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Joseph  RÄBER

Director from 1 February 1928 - 30 October 1934



Joseph Räber was born in Küssnacht in the Swiss canton of Schwyz in 1872. His first employment was at a savings bank, of which his father (also Joseph) was the manager. Räber went on to study law in Zurich, Strasbourg and Munich. He obtained his doctorate in 1898 and opened a law practice in Küssnacht. The following year he became a criminal judge and was elected to the district council. In 1904, Räber became a member of the canton’s government. He went on to join the Council of State, Switzerland’s upper house, in 1915 and was its president in 1921-1922.

From 1905 Räber also served on Swiss Federal Railways’ Board of Directors, whose members represented national and cantonal governments. He gave up this position in 1928 when he was nominated to succeed Henri Etienne as Director of the ITU Bureau.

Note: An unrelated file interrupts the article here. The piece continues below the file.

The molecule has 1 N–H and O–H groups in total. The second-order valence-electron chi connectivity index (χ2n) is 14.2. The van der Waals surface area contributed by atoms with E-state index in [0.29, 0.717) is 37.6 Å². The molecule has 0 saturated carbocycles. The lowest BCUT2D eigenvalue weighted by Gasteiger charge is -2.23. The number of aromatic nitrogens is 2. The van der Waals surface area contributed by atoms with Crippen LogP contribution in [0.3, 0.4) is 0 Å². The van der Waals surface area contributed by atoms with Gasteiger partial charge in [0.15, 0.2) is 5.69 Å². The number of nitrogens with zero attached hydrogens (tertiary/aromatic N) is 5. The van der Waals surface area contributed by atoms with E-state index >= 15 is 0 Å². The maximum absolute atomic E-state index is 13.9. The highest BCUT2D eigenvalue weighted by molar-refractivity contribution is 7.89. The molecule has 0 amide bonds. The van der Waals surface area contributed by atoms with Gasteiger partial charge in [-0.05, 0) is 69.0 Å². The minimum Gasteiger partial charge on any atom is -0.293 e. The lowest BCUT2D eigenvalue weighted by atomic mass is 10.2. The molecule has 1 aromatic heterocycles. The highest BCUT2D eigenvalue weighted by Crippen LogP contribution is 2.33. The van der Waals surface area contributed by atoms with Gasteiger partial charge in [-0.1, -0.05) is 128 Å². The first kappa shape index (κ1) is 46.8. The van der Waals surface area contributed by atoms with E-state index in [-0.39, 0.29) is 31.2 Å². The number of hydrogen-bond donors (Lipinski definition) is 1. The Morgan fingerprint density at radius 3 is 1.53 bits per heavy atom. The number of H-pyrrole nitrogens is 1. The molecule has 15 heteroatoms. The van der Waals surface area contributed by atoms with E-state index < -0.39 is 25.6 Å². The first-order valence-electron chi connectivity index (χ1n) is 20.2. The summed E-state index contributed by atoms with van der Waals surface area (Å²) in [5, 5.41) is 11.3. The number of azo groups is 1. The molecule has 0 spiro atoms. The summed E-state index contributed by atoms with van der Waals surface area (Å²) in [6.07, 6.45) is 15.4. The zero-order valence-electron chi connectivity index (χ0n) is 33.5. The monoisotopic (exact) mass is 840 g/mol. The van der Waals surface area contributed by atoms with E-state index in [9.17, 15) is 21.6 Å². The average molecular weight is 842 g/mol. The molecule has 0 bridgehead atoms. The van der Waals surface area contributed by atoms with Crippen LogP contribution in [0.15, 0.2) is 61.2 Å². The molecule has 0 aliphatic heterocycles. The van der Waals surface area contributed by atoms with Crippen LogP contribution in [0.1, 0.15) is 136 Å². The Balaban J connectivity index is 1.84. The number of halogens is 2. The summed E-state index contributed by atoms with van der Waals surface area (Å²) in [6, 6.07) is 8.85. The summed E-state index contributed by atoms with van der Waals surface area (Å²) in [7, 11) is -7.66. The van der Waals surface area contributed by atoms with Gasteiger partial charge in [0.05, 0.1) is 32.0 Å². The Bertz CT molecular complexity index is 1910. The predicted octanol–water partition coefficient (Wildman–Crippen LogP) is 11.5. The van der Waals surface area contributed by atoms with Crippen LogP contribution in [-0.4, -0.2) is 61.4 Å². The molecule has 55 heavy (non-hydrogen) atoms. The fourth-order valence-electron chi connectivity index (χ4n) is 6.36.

Räber had long been interested in modern technologies, including telecommunications. This enthusiasm, alongside his extensive knowledge of law, was invaluable in his work at ITU. He ensured that the Bureau could respond to increasing demands, and was an expert on legal issues and the complexities of the Radio Regulations. Räber also took a particular interest in the Journal Télégraphique (the forerunner of ITU News), which he believed should convey a true picture of important events and advances in the field of telecommunications.

As Director of the ITU Bureau, Räber took part in the International Telegraph Conference of 1928 in Brussels and the European Radiocommunications Conference held in 1933 in Lucerne. In 1932, he attended the International Telegraph and International Radiotelegraph Conferences in Madrid where he witnessed the decision to modernize the name of the International Telegraph Union to the International Telecommunication Union, by which it is still known worldwide today.

Joseph Räber, like his predecessor at ITU, Henri Etienne, died while travelling. In Räber’s case, it was on a train during a journey in the canton of Berne, at the age of sixty-two. It ended a distinguished career as a lawyer and member of government, as well as an active promoter of telecommunications.